There seems to be a common misconception that blogging has to involve writing all about yourself and your personal life! If you don’t feel comfortable doing this, then you certainly don’t have to.
I think for a lot of people the word ‘blogging’ conjures up the idea of gap year students writing an online diary, sharing all of their exciting adventures…oh and drunken nights out and embarrassing stories! Or perhaps of stressed, tired mums sharing their motherhood stories…in all of their glory!
But blogging for business is very different – in light of topic content alone!
I think another reason there is a misconception about the level of ‘access’ you need offer is because it is often mentioned that a blog is good way to ‘share your personality’ and a way for people to ‘get to know you’. However, sharing your personality, through the style that you write, is not the same as sharing anything particularly personal about you. Don’t confuse sharing your ‘personal life’ with sharing your ‘professional life’, which can be kept as completely separate things.
Your personality naturally comes across in the way you write your blog, especially if you write often. The phrases you use, the level of formality you feel comfortable with and the areas of your business or service you want to share and why, all present the ‘professional you’.
Blogging absolutely does not have to include an insight in to all you hold dear or offer your opinions on news and current affairs! However, what it should include is your knowledge, your skill, your passion and your interests, in relation to your business.
I think the best blogs answer questions your clients will have. A client is unlikely to want to know what your favourite restaurant is (unless perhaps you work in catering!) or what your weekend plans are (unless you are a tourist guide, perhaps?!?). They want to know the ‘how?’ and ‘what?’ of your business. Potentially, they may be interested in the ‘why?’, which can lead to sharing some personal information – but that can still remain professional and on theme, and the level of ‘exposure’(!) is up to you!
At the end of the day, you are in control of your own blog content. Even if you use a ghost writer – you still have the primary input over the content and the final say before it is published. Therefore, only ever write about what you are comfortable with. Stick to topics which interest you the most – at least to start with. Finally, choose how you want to present yourself and be confident with that.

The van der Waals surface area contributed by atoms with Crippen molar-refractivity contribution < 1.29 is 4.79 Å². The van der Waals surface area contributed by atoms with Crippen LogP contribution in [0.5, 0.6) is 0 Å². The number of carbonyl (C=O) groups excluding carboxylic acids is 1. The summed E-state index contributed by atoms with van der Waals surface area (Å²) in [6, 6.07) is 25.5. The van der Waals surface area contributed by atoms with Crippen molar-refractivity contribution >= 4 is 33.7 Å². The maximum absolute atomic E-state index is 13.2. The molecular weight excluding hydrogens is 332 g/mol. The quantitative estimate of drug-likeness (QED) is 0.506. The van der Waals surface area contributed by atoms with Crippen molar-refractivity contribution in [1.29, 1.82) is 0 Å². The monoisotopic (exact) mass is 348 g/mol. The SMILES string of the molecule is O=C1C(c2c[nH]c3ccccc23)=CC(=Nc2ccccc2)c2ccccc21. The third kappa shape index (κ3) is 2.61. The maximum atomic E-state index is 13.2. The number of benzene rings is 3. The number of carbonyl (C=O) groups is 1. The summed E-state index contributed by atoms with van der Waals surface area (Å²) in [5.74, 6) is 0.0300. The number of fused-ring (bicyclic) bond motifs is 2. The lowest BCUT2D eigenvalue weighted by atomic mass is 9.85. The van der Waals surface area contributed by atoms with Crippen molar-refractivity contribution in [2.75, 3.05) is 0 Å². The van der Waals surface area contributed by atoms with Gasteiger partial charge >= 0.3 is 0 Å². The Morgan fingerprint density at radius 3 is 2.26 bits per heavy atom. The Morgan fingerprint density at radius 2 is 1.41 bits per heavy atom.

If you want to, use third person. This means using the company name for example, rather than first person, which means using ‘I’, ‘me’, ‘we’ and ‘us’. Keep that distance, if it
makes you feel more comfortable. Focus on services, products and business news rather than your feelings, thoughts and insights in to your field. Readers of your blog will get used to this style. It is better than trying to force yourself to do something you are not happy with.
Equally, you can use ‘I’ and ‘me’, which does feel more personal (and friendly) but without going into emotional mushy stuff! Just decide where on the spectrum you feel comfortable.
If you really don’t know where to pitch your blog, my best advice is to imagine your reader is a ‘first-time enquirer’. For example, someone who has rung you up and asked “what do you do? And can you help me with X?”. The ‘X’ is your blog topic and you are introducing and explaining the concept, service or product available that will help them. As they are a potential new client, you will want to present the very best example of yourself. You will want to get across your expertise, in a clear and concise way, and you will want to give them all of the information they need in the hope that they will buy/agree to using your product/service. You would be friendly but remain professional. You wouldn’t start wittering on about how stressed you are, how you are just too busy to help or what you are planning for dinner!
Finally, blogging for business means that you are trying to improve your business, whether it is getting new clients, retaining current ones or enticing old ones back; increasing sales or increasing website traffic, or perhaps improving social media engagement. Therefore, the way you write and what you write about needs to be the best method to achieve your goals.